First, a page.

A new report and analysis on the deadly chemical-weapon attack in Syria last August — blamed on the Assad regime by warmongering Western governments and Sunni Arab dictators — offers further evidence that the Obama administration almost certainly used deception in its failed bid to more deeply embroil the United States and its military in Syria’s ongoing war. Congress and a public uproar eventually slammed the brakes on overt intervention in Syria by U.S. armed forces, but the experts behind the latest study say the implications surrounding the use of bogus “intelligence” to start wars are massive.
Based on the latest findings of two prominent experts, which appear to confirm other reports and investigations, it would have been impossible for the Assad dictatorship to have perpetrated the chemical attack outside Damascus as outlined by Obama and other Western officials. Instead, it seems that the more likely culprits of the attack were foreign-backed “rebel” groups hoping to overthrow the relatively secular regime and install an Islamist dictatorship based on sharia law. Estimates suggest almost 1,500 people died in the attack, including more than 400 children.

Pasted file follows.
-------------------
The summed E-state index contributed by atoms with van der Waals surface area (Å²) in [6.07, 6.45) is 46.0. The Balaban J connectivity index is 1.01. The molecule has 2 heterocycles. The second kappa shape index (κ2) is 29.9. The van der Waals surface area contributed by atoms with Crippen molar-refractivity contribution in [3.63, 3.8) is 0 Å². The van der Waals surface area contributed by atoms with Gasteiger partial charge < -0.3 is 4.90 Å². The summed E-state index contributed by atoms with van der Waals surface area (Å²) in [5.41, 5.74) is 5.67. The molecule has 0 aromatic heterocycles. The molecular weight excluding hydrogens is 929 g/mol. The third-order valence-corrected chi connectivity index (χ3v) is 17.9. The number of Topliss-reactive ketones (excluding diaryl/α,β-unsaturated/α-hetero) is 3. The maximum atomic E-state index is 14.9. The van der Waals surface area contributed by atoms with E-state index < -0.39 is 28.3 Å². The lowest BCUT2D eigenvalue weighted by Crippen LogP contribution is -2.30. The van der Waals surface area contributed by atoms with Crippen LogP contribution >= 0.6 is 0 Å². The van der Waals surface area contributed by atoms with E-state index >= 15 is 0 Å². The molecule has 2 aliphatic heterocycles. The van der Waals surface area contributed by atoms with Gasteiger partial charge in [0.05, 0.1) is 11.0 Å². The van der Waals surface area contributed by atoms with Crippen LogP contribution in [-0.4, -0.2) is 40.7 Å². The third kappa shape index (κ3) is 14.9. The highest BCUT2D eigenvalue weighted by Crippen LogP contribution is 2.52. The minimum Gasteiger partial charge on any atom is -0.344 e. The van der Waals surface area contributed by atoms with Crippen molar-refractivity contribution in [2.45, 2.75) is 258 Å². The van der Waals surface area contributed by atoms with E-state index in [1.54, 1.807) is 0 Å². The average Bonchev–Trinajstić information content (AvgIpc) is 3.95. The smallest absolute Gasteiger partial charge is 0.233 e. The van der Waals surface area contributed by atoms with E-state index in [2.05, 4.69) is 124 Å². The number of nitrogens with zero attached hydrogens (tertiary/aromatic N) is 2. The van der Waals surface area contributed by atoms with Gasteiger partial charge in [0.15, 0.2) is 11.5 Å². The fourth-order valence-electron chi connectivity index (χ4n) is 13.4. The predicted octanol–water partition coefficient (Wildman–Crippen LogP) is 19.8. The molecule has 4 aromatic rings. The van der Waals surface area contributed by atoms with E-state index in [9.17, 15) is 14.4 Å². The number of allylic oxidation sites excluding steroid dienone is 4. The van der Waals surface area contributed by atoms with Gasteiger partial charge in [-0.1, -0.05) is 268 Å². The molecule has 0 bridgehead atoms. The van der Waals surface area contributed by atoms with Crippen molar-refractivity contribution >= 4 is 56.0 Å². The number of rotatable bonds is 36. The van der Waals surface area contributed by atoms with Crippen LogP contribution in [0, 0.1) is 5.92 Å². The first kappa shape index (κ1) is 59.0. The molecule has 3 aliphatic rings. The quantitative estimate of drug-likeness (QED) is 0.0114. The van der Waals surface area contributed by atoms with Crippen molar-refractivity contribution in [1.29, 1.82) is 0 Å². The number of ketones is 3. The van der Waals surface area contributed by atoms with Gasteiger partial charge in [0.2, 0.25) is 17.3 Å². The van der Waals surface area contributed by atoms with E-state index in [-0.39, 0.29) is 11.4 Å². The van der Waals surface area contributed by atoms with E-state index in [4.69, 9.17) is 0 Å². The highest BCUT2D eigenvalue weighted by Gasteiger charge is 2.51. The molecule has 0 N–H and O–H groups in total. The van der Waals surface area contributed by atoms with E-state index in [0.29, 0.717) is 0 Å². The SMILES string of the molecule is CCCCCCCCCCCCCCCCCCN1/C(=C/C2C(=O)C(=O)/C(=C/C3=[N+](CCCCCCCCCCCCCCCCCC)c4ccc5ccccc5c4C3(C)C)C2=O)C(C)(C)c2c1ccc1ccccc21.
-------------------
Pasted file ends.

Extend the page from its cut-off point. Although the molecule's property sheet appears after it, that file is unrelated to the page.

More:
The new report, entitled “Possible Implications of Faulty U.S. Technical Intelligence,” was published by the Massachusetts Institute of Technology’s Science, Technology, and Global Security Working Group. It was written by former United Nations weapons inspector Richard Lloyd and MIT Science, Technology, and National Security Policy Professor Theodore Postol. Among other major concerns, the two experts in the field found that despite official claims and “intelligence,” the August 21 nerve-agent attack in East Ghouta “could not possibly” have come from the center or even the Eastern edge of regime-controlled territory.
Indeed, the crude rockets with chemical agents on them only had a range of about two kilometers — a far cry from the five to ten kilometers required for them to have been fired from the heart of Damascus. Those findings concur with the conclusions of other investigators, including those of the UN independent assessment of the range of the chemical munitions. “We don't know the weight, or a few other factors, but two kilometers is a good estimate,” UN weapons inspector Åke Sellström told reporters. Military experts quoted in German media reports agreed with the findings as well.
Other primary policy issues raised in the report include the fact that the “mistaken intelligence” could have led to an “unjustified U.S. military action based on false intelligence.” According to the authors, “a proper vetting of the fact that the munition was of such short range would have led to a completely different assessment of the situation for the gathered data.” Regardless of the reasons for what the authors called the “egregious errors in the intelligence,” the source of the errors needs to be explained, they said.